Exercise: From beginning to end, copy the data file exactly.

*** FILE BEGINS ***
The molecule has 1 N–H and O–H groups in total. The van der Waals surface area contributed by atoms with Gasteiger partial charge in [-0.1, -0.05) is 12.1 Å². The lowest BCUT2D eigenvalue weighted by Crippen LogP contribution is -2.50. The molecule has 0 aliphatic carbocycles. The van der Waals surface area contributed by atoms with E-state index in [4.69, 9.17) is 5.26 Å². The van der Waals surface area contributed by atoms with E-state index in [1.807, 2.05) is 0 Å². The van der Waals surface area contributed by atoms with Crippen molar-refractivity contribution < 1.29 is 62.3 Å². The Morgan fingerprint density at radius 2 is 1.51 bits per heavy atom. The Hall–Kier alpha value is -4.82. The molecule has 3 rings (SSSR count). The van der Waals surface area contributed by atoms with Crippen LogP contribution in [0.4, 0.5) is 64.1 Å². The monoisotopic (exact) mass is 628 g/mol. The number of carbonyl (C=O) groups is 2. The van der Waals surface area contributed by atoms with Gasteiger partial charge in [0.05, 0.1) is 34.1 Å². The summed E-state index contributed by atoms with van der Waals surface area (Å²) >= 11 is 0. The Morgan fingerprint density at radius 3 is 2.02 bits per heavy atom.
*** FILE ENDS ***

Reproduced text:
The molecule has 1 N–H and O–H groups in total. The van der Waals surface area contributed by atoms with Gasteiger partial charge in [-0.1, -0.05) is 12.1 Å². The lowest BCUT2D eigenvalue weighted by Crippen LogP contribution is -2.50. The molecule has 0 aliphatic carbocycles. The van der Waals surface area contributed by atoms with E-state index in [4.69, 9.17) is 5.26 Å². The van der Waals surface area contributed by atoms with E-state index in [1.807, 2.05) is 0 Å². The van der Waals surface area contributed by atoms with Crippen molar-refractivity contribution < 1.29 is 62.3 Å². The Morgan fingerprint density at radius 2 is 1.51 bits per heavy atom. The Hall–Kier alpha value is -4.82. The molecule has 3 rings (SSSR count). The van der Waals surface area contributed by atoms with Crippen LogP contribution in [0.4, 0.5) is 64.1 Å². The monoisotopic (exact) mass is 628 g/mol. The number of carbonyl (C=O) groups is 2. The van der Waals surface area contributed by atoms with Gasteiger partial charge in [0.05, 0.1) is 34.1 Å². The summed E-state index contributed by atoms with van der Waals surface area (Å²) >= 11 is 0. The Morgan fingerprint density at radius 3 is 2.02 bits per heavy atom.